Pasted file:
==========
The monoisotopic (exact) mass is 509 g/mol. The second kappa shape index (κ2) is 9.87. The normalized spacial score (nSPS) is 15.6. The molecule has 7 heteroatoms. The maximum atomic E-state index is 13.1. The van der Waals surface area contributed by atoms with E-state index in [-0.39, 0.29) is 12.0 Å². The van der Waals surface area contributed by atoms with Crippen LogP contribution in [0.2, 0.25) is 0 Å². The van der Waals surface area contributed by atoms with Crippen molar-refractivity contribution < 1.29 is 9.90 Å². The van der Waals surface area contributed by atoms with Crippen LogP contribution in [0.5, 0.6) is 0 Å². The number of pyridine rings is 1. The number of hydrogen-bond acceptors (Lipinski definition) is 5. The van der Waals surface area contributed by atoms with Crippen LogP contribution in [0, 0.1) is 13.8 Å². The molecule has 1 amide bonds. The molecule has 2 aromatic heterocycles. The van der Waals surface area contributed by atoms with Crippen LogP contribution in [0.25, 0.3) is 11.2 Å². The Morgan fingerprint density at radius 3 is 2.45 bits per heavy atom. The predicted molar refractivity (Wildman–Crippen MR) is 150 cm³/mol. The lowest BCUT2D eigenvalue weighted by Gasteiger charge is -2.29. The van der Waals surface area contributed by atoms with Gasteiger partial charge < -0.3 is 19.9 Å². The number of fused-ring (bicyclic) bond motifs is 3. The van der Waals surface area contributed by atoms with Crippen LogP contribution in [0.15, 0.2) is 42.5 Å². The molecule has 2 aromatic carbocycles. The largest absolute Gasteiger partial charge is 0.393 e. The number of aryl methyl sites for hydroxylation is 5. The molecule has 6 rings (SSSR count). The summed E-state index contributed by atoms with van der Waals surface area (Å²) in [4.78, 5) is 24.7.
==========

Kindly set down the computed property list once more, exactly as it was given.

The monoisotopic (exact) mass is 509 g/mol. The second kappa shape index (κ2) is 9.87. The normalized spacial score (nSPS) is 15.6. The molecule has 7 heteroatoms. The maximum atomic E-state index is 13.1. The van der Waals surface area contributed by atoms with E-state index in [-0.39, 0.29) is 12.0 Å². The van der Waals surface area contributed by atoms with Crippen LogP contribution in [0.2, 0.25) is 0 Å². The van der Waals surface area contributed by atoms with Crippen molar-refractivity contribution < 1.29 is 9.90 Å². The van der Waals surface area contributed by atoms with Crippen LogP contribution in [0.5, 0.6) is 0 Å². The number of pyridine rings is 1. The number of hydrogen-bond acceptors (Lipinski definition) is 5. The van der Waals surface area contributed by atoms with Crippen LogP contribution in [0, 0.1) is 13.8 Å². The molecule has 1 amide bonds. The molecule has 2 aromatic heterocycles. The van der Waals surface area contributed by atoms with Crippen LogP contribution in [0.25, 0.3) is 11.2 Å². The Morgan fingerprint density at radius 3 is 2.45 bits per heavy atom. The predicted molar refractivity (Wildman–Crippen MR) is 150 cm³/mol. The lowest BCUT2D eigenvalue weighted by Gasteiger charge is -2.29. The van der Waals surface area contributed by atoms with Gasteiger partial charge < -0.3 is 19.9 Å². The number of fused-ring (bicyclic) bond motifs is 3. The van der Waals surface area contributed by atoms with Crippen LogP contribution in [0.15, 0.2) is 42.5 Å². The molecule has 2 aromatic carbocycles. The largest absolute Gasteiger partial charge is 0.393 e. The number of aryl methyl sites for hydroxylation is 5. The molecule has 6 rings (SSSR count). The summed E-state index contributed by atoms with van der Waals surface area (Å²) in [4.78, 5) is 24.7.